A conformational parameter involving the β-turn is another feature derived from the AAindex captured as a contributive feature for both N- and O-linked glycosylation prediction. Structural studies showed that turns and bends are regions favorable for harboring glycosylation sites as compared to other secondary structural elements19,42,43. Our feature selection results are consistent with these biological findings.

Tables 1 and 2 show both similarity and diversity of N- and O-linked glycosylation sites in terms of selected structural features. Absolute-accessibility features for different positions calculated by NACCESS ( were selected as important features for both N- and O-linked glycosylation sites. Absolute accessibility describes a residue being conformationally accessible as a prerequisite for glycosylation44. Importantly, this study revealed log-odds ratios representing the epitope propensity for B cells as important attributes for N-linked glycosylation prediction. Glycosylated protein antigens play important roles in the immunologic process45 through binding between epitope and B cell. The log-odds ratios presented in Table 1 suggested that epitope propensity was strongly correlated with protein glycosylation. Furthermore, B factors associated with protein structural dynamics were evaluated as being contributory features for O-linked glycosylation prediction (Table 2). Given that glycosylation profoundly affects the protein folding and stability46, the B factor representing thermal motion and used to measure the protein stability, was revealed in our feature-selection results as strongly correlated with protein glycosylation.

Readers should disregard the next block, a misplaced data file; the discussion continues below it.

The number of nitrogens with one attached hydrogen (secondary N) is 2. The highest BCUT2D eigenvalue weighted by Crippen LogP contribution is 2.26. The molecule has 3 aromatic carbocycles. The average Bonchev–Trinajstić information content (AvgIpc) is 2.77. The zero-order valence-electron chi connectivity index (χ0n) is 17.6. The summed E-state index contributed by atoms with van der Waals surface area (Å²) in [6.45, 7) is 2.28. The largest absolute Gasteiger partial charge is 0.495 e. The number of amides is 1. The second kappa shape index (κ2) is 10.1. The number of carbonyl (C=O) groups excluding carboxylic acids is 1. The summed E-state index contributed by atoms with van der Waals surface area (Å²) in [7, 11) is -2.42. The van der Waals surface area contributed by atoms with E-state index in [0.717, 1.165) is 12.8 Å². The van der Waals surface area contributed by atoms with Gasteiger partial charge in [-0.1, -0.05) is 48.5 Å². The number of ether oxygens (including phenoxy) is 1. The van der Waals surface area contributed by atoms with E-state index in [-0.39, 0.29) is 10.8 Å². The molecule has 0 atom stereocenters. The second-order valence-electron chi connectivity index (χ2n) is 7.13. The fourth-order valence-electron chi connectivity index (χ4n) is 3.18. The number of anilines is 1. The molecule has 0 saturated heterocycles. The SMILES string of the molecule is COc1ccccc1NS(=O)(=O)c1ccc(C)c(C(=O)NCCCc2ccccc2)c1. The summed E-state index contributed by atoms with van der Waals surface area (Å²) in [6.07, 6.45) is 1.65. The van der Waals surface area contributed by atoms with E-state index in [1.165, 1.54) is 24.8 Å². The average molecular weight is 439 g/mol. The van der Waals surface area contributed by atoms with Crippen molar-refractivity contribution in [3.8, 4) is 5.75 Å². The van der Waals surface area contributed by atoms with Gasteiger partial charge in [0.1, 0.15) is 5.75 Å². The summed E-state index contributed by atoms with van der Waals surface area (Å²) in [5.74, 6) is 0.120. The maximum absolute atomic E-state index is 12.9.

Analysis of the composition of selected optimal features indicated that both sequence and structural features contributed to N- and O-linked glycosylation prediction. In the OFS of N-linked glycosylation, a total of 14 optimal features were selected, including nine sequence-derived features and five structural features. Among the nine sequence features, there were five (5/60 = 8.33%) AAindex features and four (4/360 = 1.11%) PSSM features. In the OFS of O-linked glycosylation, eight sequence features and three structural features were finally selected: the eight sequence-derived features include three AAindex (3/60 = 5%) features and five (5/300 = 1.67%) PSSM features. In comparison, sequence-derived features only accounted for 2.3% (9/385) and 2.1% (8/385) of the final selected features for N- and O-linked glycosylation, respectively, while structural features represented ~36% (5/14) and ~21% (3/14), respectively, in the final OFS. Even though the absolute number of the selected sequence-derived features was larger than that of the selected structural features, the relative percentage of the latter was larger than that of the former for both N- (~36%) and O-linked (~21%) glycosylation. This was because the number of initially extracted sequence features was much larger than that of structural features (385 vs. 14). Altogether, these findings suggested that structural features are indispensable and crucial for N- and O-linked glycosylation prediction.

Feature importance and contribution in OFS

Given that the selected features in Tables 1 and 2 may or may not be equally important for glycosylation prediction, we evaluated the importance of individual optimal features in the OFS in terms of their relative contribution to the performance of N- and O-linked glycosylation prediction. Specifically, the importance of each of the features was assessed and ranked based on the average decrease in accuracy of the RF models trained using the independent test after removal of the correspoding feature from the OFS. The results are shown in Fig. 3.

Figure 3

The relative importance and ranking of the selected optimal features.

(a) N-linked glycosylation and (b) O-linked glycosylation based on the average accuracy decrease of models trained after removal of a correspoding feature from the feature set.

The top two features for N-linked glycosylation-site prediction